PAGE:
Robin Coombs

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Robin Coombs
Born (1921-01-09)9 January 1921
London, England
Died 25 January 2006(2006-01-25) (aged 85)
Cambridge, England
Nationality British
Alma mater Edinburgh University;
King's College, Cambridge
Known for Coombs test;
Gell–Coombs classification
Awards Gairdner Foundation International Award (1965)
Scientific career
Fields Immunology
Institutions Corpus Christi College, Cambridge

Robert Royston Amos ("Robin") Coombs (9 January 1921 – 25 January 2006),[1] was a British immunologist, co-discoverer of the Coombs test (1945) used for detecting antibodies in various clinical scenarios, such as Rh disease and blood transfusion.


He was born in London and studied veterinary medicine at Edinburgh University. In 1943 he went up to King's College, Cambridge, where he commenced work on a doctorate, which he gained in 1947. Before finishing his doctorate, he developed and published methods to detect antibodies with Dr. Arthur Mourant and Dr. Rob Race in 1945.[2] This is the test now referred to as the Coombs test, which, according to the legend, was first devised while Coombs was travelling on the train.[3]

Coombs became a professor and researcher at the Department of Pathology of University of Cambridge, becoming a Fellow of Corpus Christi College, and a founder of its Division of Immunology. He was appointed the fourth Quick Professor of Biology in 1966 and continued to work at Cambridge University until 1988[3]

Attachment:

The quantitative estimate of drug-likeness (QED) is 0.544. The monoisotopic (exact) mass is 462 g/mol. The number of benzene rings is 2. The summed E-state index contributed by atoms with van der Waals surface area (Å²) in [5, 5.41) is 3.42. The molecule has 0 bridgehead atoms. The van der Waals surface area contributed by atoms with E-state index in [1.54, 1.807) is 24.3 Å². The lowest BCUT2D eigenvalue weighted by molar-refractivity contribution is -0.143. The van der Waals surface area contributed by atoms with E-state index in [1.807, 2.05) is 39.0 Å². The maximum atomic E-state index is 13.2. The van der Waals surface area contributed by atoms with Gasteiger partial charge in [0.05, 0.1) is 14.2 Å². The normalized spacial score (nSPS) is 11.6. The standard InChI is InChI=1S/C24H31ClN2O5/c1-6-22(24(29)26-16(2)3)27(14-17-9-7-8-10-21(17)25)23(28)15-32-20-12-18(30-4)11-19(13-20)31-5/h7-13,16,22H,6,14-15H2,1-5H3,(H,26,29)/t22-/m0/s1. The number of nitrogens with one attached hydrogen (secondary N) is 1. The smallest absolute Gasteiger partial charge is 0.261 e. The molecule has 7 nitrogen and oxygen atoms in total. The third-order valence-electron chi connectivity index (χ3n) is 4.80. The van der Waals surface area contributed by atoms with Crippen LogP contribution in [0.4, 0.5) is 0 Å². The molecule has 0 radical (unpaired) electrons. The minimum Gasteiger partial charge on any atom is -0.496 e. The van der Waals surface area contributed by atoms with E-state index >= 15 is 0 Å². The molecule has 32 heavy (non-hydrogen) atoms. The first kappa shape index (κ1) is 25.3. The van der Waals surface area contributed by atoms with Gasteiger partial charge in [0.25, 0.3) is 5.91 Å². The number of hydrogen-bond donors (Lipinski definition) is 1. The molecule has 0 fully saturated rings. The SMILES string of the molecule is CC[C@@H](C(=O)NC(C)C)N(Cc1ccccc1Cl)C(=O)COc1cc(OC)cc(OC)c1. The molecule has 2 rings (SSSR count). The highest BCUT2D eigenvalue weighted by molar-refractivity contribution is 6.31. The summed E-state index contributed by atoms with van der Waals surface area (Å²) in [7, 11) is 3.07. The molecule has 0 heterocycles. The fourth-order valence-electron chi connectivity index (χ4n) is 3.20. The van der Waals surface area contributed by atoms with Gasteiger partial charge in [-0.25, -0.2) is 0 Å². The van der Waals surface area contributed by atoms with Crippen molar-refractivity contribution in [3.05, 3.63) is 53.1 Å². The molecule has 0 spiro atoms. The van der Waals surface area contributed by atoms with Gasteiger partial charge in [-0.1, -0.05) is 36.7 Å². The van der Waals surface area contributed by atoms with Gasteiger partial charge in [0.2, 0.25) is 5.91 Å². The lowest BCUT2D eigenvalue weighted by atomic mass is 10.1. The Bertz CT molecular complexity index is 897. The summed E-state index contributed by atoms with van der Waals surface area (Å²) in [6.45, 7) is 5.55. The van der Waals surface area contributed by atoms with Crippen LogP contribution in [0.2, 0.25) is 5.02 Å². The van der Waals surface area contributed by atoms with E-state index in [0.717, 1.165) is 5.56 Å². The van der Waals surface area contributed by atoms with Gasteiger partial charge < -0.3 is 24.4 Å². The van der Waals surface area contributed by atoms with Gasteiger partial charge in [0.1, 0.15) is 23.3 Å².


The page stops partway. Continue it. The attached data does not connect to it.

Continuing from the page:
In November 1956, Coombs founded the British Society for Immunology alongside John H. Humphrey, Bob White, and Avrion Mitchison.

He received honorary doctoral degrees by the University of Guelph, Canada, and the University of Edinburgh, Scotland and was a Fellow of the Royal Society of the United Kingdom (1965), a Fellow of the Royal College of Pathologists and an Honorary Fellow of the Royal College of Physicians.

Coombs was married to Anne Blomfield, his first graduate student. They had a son and a daughter.[3]


The Coombs test, which he developed and published together with Dr Arthur Mourant and Dr Rob Race in 1945, has formed the base of a large number of laboratory investigations in the fields of hematology and immunology.[2][3][4]

Together with Professor Philip George Howthern Gell, he developed a classification of immune mechanisms of tissue injury, now known as the "Gell–Coombs classification", comprising four types of reactions.[5]

Together with W.E. Parish and A.F. Wells he put forward an explanation of sudden infant death syndrome (SIDS) as an anaphylactic reaction to dairy proteins.[6]


  1. ^ Lachmann, P.; Waldmann, H. (2009). "Robert Royston Amos (Robin) Coombs. 9 January 1921 -- 25 January 2006". Biographical Memoirs of Fellows of the Royal Society. 55: 45–58. doi:10.1098/rsbm.2008.0021. 
  2. ^ a b Coombs RR, Mourant AE, Race RR (1945). "Detection of weak and "incomplete" Rh agglutinins: a new test". Lancet. 246 (6358): 15–6. doi:10.1016/S0140-6736(45)90806-3. 
  3. ^ a b c d Pincock S (2006). "Robert Royston Amos (Robin) Coombs". Lancet. 367 (9518): 1234. doi:10.1016/S0140-6736(06)68528-0. 
  4. ^ Coombs RR (1998). "Historical note: past, present and future of the antiglobulin test". Vox Sang. 74 (2): 67–73. doi:10.1159/000030908. PMID 9501403. 
  5. ^ Gell PG, Coombs RR (1963). Clinical Aspects of Immunology. London: Blackwell. 
  6. ^ Coombs RR, Parish WE, Walls AF (2000). Sudden Infant Death Syndrome: Could a healthy infant succumb to inhalation-anaphylaxis during sleep leading to cot death?. Cambridge Publications Ltd. ISBN 0-9540081-0-3. 

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